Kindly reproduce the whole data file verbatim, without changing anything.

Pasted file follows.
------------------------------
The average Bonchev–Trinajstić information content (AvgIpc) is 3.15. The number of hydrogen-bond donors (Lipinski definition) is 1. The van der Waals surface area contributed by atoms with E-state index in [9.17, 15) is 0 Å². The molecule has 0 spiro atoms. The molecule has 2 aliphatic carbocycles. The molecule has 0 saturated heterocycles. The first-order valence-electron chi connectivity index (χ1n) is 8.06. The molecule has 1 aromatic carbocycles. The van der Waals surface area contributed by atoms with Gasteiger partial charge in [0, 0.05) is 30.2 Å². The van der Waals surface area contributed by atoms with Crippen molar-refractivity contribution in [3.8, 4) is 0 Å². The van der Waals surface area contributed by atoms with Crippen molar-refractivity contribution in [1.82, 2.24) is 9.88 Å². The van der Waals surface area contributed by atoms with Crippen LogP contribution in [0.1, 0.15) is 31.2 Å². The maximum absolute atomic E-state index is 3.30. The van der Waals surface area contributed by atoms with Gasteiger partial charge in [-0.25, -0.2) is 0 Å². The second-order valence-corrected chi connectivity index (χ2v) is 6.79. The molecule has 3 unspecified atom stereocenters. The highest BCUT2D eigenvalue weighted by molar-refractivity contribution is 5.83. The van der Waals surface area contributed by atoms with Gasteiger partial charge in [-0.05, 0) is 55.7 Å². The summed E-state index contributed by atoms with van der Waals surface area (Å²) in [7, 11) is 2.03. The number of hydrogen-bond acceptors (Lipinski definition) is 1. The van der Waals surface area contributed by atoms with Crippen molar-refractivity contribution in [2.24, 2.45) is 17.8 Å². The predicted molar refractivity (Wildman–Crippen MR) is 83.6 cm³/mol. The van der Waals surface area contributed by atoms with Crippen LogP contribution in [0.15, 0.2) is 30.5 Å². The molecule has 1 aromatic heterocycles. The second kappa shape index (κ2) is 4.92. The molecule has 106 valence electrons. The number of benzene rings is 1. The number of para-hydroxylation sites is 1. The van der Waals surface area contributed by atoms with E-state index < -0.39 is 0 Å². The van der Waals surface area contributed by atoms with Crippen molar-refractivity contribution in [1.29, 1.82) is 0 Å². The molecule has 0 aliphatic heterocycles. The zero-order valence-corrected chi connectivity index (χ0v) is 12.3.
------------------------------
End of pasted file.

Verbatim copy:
The average Bonchev–Trinajstić information content (AvgIpc) is 3.15. The number of hydrogen-bond donors (Lipinski definition) is 1. The van der Waals surface area contributed by atoms with E-state index in [9.17, 15) is 0 Å². The molecule has 0 spiro atoms. The molecule has 2 aliphatic carbocycles. The molecule has 0 saturated heterocycles. The first-order valence-electron chi connectivity index (χ1n) is 8.06. The molecule has 1 aromatic carbocycles. The van der Waals surface area contributed by atoms with Gasteiger partial charge in [0, 0.05) is 30.2 Å². The van der Waals surface area contributed by atoms with Crippen molar-refractivity contribution in [3.8, 4) is 0 Å². The van der Waals surface area contributed by atoms with Crippen molar-refractivity contribution in [1.82, 2.24) is 9.88 Å². The van der Waals surface area contributed by atoms with Crippen LogP contribution in [0.1, 0.15) is 31.2 Å². The maximum absolute atomic E-state index is 3.30. The van der Waals surface area contributed by atoms with Gasteiger partial charge in [-0.25, -0.2) is 0 Å². The second-order valence-corrected chi connectivity index (χ2v) is 6.79. The molecule has 3 unspecified atom stereocenters. The highest BCUT2D eigenvalue weighted by molar-refractivity contribution is 5.83. The van der Waals surface area contributed by atoms with Gasteiger partial charge in [-0.05, 0) is 55.7 Å². The summed E-state index contributed by atoms with van der Waals surface area (Å²) in [7, 11) is 2.03. The number of hydrogen-bond acceptors (Lipinski definition) is 1. The van der Waals surface area contributed by atoms with Crippen molar-refractivity contribution in [2.24, 2.45) is 17.8 Å². The predicted molar refractivity (Wildman–Crippen MR) is 83.6 cm³/mol. The van der Waals surface area contributed by atoms with Crippen LogP contribution in [0.15, 0.2) is 30.5 Å². The molecule has 1 aromatic heterocycles. The second kappa shape index (κ2) is 4.92. The molecule has 106 valence electrons. The number of benzene rings is 1. The number of para-hydroxylation sites is 1. The van der Waals surface area contributed by atoms with E-state index < -0.39 is 0 Å². The van der Waals surface area contributed by atoms with Crippen molar-refractivity contribution in [1.29, 1.82) is 0 Å². The molecule has 0 aliphatic heterocycles. The zero-order valence-corrected chi connectivity index (χ0v) is 12.3.